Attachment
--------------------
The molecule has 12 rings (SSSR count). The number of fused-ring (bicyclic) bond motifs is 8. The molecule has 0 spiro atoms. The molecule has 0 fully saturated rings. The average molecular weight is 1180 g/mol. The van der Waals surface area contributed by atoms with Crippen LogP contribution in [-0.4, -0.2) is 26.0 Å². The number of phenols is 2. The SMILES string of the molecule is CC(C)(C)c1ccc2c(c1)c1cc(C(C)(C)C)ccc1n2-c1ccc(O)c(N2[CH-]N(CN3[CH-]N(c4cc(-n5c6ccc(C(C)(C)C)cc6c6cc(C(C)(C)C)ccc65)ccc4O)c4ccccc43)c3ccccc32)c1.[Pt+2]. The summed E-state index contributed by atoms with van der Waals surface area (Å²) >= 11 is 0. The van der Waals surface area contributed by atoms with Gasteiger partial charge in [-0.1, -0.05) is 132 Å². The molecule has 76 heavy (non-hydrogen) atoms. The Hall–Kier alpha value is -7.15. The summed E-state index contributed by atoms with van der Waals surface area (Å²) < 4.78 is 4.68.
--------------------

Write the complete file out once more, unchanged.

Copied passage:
The molecule has 12 rings (SSSR count). The number of fused-ring (bicyclic) bond motifs is 8. The molecule has 0 spiro atoms. The molecule has 0 fully saturated rings. The average molecular weight is 1180 g/mol. The van der Waals surface area contributed by atoms with Crippen LogP contribution in [-0.4, -0.2) is 26.0 Å². The number of phenols is 2. The SMILES string of the molecule is CC(C)(C)c1ccc2c(c1)c1cc(C(C)(C)C)ccc1n2-c1ccc(O)c(N2[CH-]N(CN3[CH-]N(c4cc(-n5c6ccc(C(C)(C)C)cc6c6cc(C(C)(C)C)ccc65)ccc4O)c4ccccc43)c3ccccc32)c1.[Pt+2]. The summed E-state index contributed by atoms with van der Waals surface area (Å²) >= 11 is 0. The van der Waals surface area contributed by atoms with Gasteiger partial charge in [-0.1, -0.05) is 132 Å². The molecule has 76 heavy (non-hydrogen) atoms. The Hall–Kier alpha value is -7.15. The summed E-state index contributed by atoms with van der Waals surface area (Å²) < 4.78 is 4.68.